A federal judge has ruled that parents, whose children were prescribed the antidepressants Celexa [citalopram] and/or Lexapro [escitalopram] are entitled to refunds.
Forest Laboratories and its subsidiary Forest Pharmaceuticals, have agreed to shell out up to $10.4 million in refunds.
Back in 2010 Forest pleaded guilty to federal charges that its sales force team illegally marketed Celexa and Lexapro for use in children and teenagers when they knew that both drugs were only approved by the FDA to treat depression in adults. According to the charges, Forest bribed doctors with cash, meals and travel in efforts to persuade doctors to prescribe the drugs to children.
Why aren't we surprised by this anymore?
Once again we are seeing a pharmaceutical company quietly settle matters, once again there is no jail time for any of the executives, once again money is thrown at the problem.
The 2010 charges also allege that Forest covered up the negative results of their pediatric trials.
So they knew their drugs were no better than placebo yet still targeted doctors to prescribe them to kids.
Anyone familiar with the story Hansel and Gretel?
Dr. Greg Mattingly, a psychiatrist in St. Charles, was also named in court documents as one of the country’s top prescribers of Celexa. Evidence shows notes made from a phone call with Mattingly and a Forest sales representative where he agreed to include information about Celexa for children into his talks. Mattingly is alleged to have received more than $107,000 from Forest Pharmaceuticals in meals, travel and speaking fees in 2012 and close to $38,000 in 2013, according to trial documents.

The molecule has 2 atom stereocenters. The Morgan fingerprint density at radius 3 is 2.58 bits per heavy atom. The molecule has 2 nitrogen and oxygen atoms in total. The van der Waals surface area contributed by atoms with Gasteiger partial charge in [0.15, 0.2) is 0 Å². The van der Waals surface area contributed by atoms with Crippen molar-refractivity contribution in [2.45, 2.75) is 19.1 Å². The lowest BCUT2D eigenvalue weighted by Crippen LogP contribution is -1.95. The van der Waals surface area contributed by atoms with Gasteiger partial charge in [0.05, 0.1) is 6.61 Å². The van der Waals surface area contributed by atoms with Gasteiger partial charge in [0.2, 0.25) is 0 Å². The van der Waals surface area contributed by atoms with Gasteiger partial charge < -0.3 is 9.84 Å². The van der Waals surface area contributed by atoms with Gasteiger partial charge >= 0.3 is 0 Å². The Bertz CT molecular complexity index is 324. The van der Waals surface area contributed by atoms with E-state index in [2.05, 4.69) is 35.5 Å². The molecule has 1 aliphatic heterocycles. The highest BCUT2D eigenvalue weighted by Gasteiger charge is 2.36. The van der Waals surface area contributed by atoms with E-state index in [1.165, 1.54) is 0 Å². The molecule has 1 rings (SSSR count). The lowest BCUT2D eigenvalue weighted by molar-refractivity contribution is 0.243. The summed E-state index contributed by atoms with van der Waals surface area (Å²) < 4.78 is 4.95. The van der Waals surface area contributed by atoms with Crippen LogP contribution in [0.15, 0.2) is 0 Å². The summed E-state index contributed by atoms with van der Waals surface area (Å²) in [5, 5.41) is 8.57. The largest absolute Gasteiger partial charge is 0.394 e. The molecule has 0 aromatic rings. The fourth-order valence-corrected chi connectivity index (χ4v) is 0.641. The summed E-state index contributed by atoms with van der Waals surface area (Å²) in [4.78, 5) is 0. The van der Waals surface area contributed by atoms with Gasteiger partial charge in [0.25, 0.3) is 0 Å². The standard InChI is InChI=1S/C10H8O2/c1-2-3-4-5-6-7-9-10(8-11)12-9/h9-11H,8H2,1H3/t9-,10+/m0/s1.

Dr. Brian Barash, a Kansas City psychiatrist and chief medical officer of the Marillac Children’s Psychiatric Treatment Center, was paid “thousands of dollars to give dozens of speeches to Missouri doctors about Celexa,” according to trial docuuments.
Take a good look at the photos above. Both have, it seems, been promoting drugs that not only don't work in children but drugs that are dangerous for children.
Forest has already agreed to pay out $313 million to settle allegations with the government and millions more in dozens of personal injury lawsuits.
- 13-year-old Andrew Tradd of Massachusetts, who died of a brain injury days after he tried to hang himself in 2004, two years after being prescribed Celexa.
- The family of Danielle Henrikson, 15, sued the company after she hanged herself in her Idaho home the same year, weeks after starting the drug.
- Alex Kim of Georgia, hanged himself in 2004 after his dosage of Lexapro was doubled.
More on the settlement agreement here.